Golden's proposed amendment does two things. First, it adds Margaret Holm-MedPro's attorney in the underlying malpractice action-as a defendant in this case. (Mot. at 1.) Second, it asserts a new claim for negligent infliction of emotional distress against MedPro. (Id. at 1, n.1.)

         The Court first turns to Golden's request to add Holm to this case. Both parties agree that adding Holm as a defendant destroys complete diversity among the parties, thus stripping this Court of its diversity jurisdiction to hear this case. (See Id. at 6; Opp'n, Dkt. No. 20 at 18.) Consequently, to the extent Golden's proposed amendment seeks to join Holm, it's governed by 28 U.S.C. Section 1447(e), which applies to diversity-destroying amendments like this one. Section 1447(e) provides that “[i]f after removal the plaintiff seeks to join additional defendants whose joinder would destroy subject matter jurisdiction, the court may deny joinder, or permit joinder and remand the action to the State court.” See 28 U.S.C. § 1447(e). The “permissive” language of Section 1447(e) “clearly gives” district courts discretion to join a non-diverse defendant. See Newcombe v. Adolf Coors Co., 157 F.3d 686, 691 (9th Cir. 1998). When deciding whether to permit joinder under Section 1447(e), courts consider the following factors: (1) “whether there has been unexplained delay in seeking the joinder”; (2) “whether the statute of limitations would prevent the filing of a new action against the new defendant should the court deny joinder”; (3) “whether the party sought to be joined is needed for just adjudication and would be joined under Federal Rule of Civil Procedure 19(a)”; (4) “whether the claim against the new party seems valid”; and (5) “whether joinder is solely for the purpose of defeating federal jurisdiction.” Clinco v. Roberts, 41 F.Supp.2d 1080, 1081-82 (C.D. Cal. 1999); see also McGrath v. Home Depot USA, Inc., 298 F.R.D. 601, 607 (S.D. Cal. 2014) (listing similar factors).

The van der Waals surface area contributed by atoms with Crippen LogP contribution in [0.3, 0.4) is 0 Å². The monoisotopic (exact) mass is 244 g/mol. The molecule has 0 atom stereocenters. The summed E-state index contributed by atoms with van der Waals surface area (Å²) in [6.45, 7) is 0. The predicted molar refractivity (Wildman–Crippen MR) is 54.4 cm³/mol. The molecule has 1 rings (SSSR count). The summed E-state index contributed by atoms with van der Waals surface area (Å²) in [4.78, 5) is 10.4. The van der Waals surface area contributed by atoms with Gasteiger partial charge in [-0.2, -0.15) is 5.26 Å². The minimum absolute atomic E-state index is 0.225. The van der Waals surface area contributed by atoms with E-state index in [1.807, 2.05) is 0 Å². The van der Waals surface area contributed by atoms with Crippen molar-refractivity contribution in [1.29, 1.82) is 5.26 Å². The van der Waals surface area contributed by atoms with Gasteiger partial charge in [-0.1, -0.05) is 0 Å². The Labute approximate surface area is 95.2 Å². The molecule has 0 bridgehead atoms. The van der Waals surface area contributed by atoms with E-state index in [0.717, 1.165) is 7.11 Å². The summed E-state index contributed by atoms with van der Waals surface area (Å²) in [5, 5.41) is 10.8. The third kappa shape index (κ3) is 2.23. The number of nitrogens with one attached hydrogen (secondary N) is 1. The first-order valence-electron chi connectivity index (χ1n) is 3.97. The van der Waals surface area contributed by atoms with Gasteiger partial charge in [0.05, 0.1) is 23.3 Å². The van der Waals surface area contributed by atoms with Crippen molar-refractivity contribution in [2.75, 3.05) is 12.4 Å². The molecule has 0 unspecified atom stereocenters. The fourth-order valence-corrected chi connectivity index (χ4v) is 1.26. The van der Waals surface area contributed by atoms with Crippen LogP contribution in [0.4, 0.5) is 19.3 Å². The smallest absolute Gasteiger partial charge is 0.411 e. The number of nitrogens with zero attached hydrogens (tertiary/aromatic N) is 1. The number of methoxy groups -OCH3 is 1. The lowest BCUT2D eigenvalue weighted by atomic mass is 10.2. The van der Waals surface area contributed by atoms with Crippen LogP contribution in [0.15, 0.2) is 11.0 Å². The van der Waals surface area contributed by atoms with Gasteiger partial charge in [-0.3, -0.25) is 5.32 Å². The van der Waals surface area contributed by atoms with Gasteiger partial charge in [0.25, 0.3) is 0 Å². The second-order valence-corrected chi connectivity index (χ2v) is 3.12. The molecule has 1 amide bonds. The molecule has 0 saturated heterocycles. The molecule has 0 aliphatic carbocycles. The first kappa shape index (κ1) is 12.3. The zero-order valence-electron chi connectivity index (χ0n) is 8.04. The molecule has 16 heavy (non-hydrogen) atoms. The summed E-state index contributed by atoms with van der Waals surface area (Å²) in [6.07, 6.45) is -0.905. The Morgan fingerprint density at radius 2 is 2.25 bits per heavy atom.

Here, given certain concessions in the parties' briefing, the Court need only analyze the first, third, and fifth factors. (See Mot. at 14; Opp'n at 21.)

         Regarding the first factor, the Court finds Golden didn't unreasonably delay in seeking to join Holm as a defendant in this case. Golden didn't have reason to suspect Holm was at fault for MedPro's decision to reject Borges' settlement offers until recently, when MedPro told Golden it planned on asserting an “advice-of-counsel” defense to Golden's bad faith claims. (Mot. at 7.) Then, “[w]ithin days, ” Golden “repeatedly informed MedPro, verbally and in writing, of the need to join Holm to the case and sought a stipulation from MedPro to that end.” (Id.) MedPro refused and Golden promptly filed this motion. Still, MedPro argues the delay here is unreasonable mostly because one of Golden's attorneys-Neil Howard- represented Borges in the underlying medical malpractice action. (See Opp'n at 12-13, 21.) And MedPro claims that, in the malpractice case, Howard and Holm exchanged information revealing that Holm assisted MedPro in MedPro's evaluation of Borges' settlement offers. (Id. at 2, 6.) This argument is unconvincing. The mere fact that Howard (and, by extension, Golden) knew Holm played some role in MedPro's rejection of Borges' settlement proposals doesn't automatically charge Howard with knowing that Holm ...